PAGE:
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Chronic pollution

Marine pollution is the chronic or accidental release into the environment of natural or artificial substances that are harmful to ecosystems, human health and/or water-related uses. Natural phenomena, such as volcanic eruptions, are therefore not covered by the term pollution as used in this document.

Chronic marine pollution is caused by permanent or periodical releases of polluting substances.

Did you know?

It all starts with tributyltin (or TBT), a chemical which was used, a few years ago, in antifouling paints applied to the bottom of ships. Although it has not been used since 2008, tributyltin persists in port environments as it has very low biodegradability.
Studies have shown that the presence of TBT causes the appearance of a male reproductive organ in female dog whelks Nucella lapillus, small marine gastropods•. This masculinization of individuals is responsible for the disappearance of this species in certain coastal areas with intense boating activity.

Japanese tragedy in Minamata

From 1932 to 1966, a chemical plant discharged methylmercury• (mercury• in organic form) on a daily basis into the waters of Minamata Bay in Japan. Methylmercury is an extremely toxic substance that accumulates in the tissues of living organisms and persists for a very long time in the environment. It settles on the bottom and gradually contaminates the food chain, in particular fish and seafood.

Local populations, as major seafood consumers, were contaminated by the poison which, in humans, mainly affects the nervous system. Consequently, in the 1950s, many lives were lost. Babies born in the villages bordering Minamata Bay suffered malformations and neurological defects. Many children and adults showed a lack of balance, shaking and delirium.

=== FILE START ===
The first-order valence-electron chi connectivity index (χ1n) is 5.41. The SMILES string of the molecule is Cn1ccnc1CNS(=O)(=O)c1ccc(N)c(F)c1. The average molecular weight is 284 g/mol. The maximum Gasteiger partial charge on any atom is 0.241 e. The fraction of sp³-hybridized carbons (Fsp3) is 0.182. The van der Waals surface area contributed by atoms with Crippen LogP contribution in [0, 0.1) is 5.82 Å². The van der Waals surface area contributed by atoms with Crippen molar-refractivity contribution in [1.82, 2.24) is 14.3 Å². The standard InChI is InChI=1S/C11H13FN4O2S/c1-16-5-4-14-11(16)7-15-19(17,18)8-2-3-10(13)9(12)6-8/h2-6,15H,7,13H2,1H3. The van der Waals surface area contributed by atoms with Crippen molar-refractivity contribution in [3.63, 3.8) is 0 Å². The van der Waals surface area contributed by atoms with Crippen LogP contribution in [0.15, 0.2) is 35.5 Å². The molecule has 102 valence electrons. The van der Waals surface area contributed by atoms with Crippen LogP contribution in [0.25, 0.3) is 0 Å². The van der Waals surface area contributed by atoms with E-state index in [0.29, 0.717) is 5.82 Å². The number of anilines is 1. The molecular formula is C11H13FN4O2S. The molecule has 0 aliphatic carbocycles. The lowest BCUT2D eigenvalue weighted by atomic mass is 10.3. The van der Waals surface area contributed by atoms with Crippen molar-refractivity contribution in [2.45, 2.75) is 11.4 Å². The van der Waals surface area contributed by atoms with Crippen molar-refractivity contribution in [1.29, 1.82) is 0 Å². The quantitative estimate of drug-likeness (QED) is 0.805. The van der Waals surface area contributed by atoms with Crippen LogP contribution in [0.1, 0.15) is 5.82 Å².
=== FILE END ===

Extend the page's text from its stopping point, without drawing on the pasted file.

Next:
It was not until 1959 that a group of scientists made the link between these releases of methylmercury and the symptoms observed in local populations. However, due to the factory's failure to cooperate, the situation did not change. It was not until 1966 that the discharge of mercury stopped, following the introduction of a more economical synthesis process. Now many years later, the compensation procedure is still in progress.

Some releases of chemicals are authorized subject to compliance with certain standards, designed to reduce impact on health and the environment.

However, chronic discharge is often illegal for different reasons: non-compliance with standards, release in unauthorized areas or of unauthorized substances.

Chronic pollution can come from different sources: wastewater from rural and urban areas; industrial discharge (chemical, oil and agri-food industries) and farming practices (fertilizer, livestock manure, pesticides).

Polluting substances may be discharged directly into the marine environment or be carried there by the hydrographic network•.

Last update: 07/12/2016